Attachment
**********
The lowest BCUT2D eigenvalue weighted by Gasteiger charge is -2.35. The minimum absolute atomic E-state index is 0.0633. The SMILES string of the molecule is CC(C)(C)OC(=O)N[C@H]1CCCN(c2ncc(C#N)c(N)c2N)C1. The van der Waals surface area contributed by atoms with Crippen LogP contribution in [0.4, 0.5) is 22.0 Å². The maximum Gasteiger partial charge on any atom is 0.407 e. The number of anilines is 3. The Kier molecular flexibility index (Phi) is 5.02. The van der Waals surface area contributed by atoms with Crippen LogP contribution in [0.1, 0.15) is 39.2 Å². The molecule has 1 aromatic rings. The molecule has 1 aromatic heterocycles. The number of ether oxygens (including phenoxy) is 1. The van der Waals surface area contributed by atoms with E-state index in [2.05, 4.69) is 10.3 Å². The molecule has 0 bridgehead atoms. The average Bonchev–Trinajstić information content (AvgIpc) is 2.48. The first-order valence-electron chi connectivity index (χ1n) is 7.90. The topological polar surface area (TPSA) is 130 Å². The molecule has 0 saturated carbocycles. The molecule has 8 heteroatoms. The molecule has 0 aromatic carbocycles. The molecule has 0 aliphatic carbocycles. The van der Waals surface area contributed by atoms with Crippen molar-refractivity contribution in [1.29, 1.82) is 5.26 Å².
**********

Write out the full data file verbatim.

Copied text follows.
The lowest BCUT2D eigenvalue weighted by Gasteiger charge is -2.35. The minimum absolute atomic E-state index is 0.0633. The SMILES string of the molecule is CC(C)(C)OC(=O)N[C@H]1CCCN(c2ncc(C#N)c(N)c2N)C1. The van der Waals surface area contributed by atoms with Crippen LogP contribution in [0.4, 0.5) is 22.0 Å². The maximum Gasteiger partial charge on any atom is 0.407 e. The number of anilines is 3. The Kier molecular flexibility index (Phi) is 5.02. The van der Waals surface area contributed by atoms with Crippen LogP contribution in [0.1, 0.15) is 39.2 Å². The molecule has 1 aromatic rings. The molecule has 1 aromatic heterocycles. The number of ether oxygens (including phenoxy) is 1. The van der Waals surface area contributed by atoms with E-state index in [2.05, 4.69) is 10.3 Å². The molecule has 0 bridgehead atoms. The average Bonchev–Trinajstić information content (AvgIpc) is 2.48. The first-order valence-electron chi connectivity index (χ1n) is 7.90. The topological polar surface area (TPSA) is 130 Å². The molecule has 0 saturated carbocycles. The molecule has 8 heteroatoms. The molecule has 0 aromatic carbocycles. The molecule has 0 aliphatic carbocycles. The van der Waals surface area contributed by atoms with Crippen molar-refractivity contribution in [1.29, 1.82) is 5.26 Å².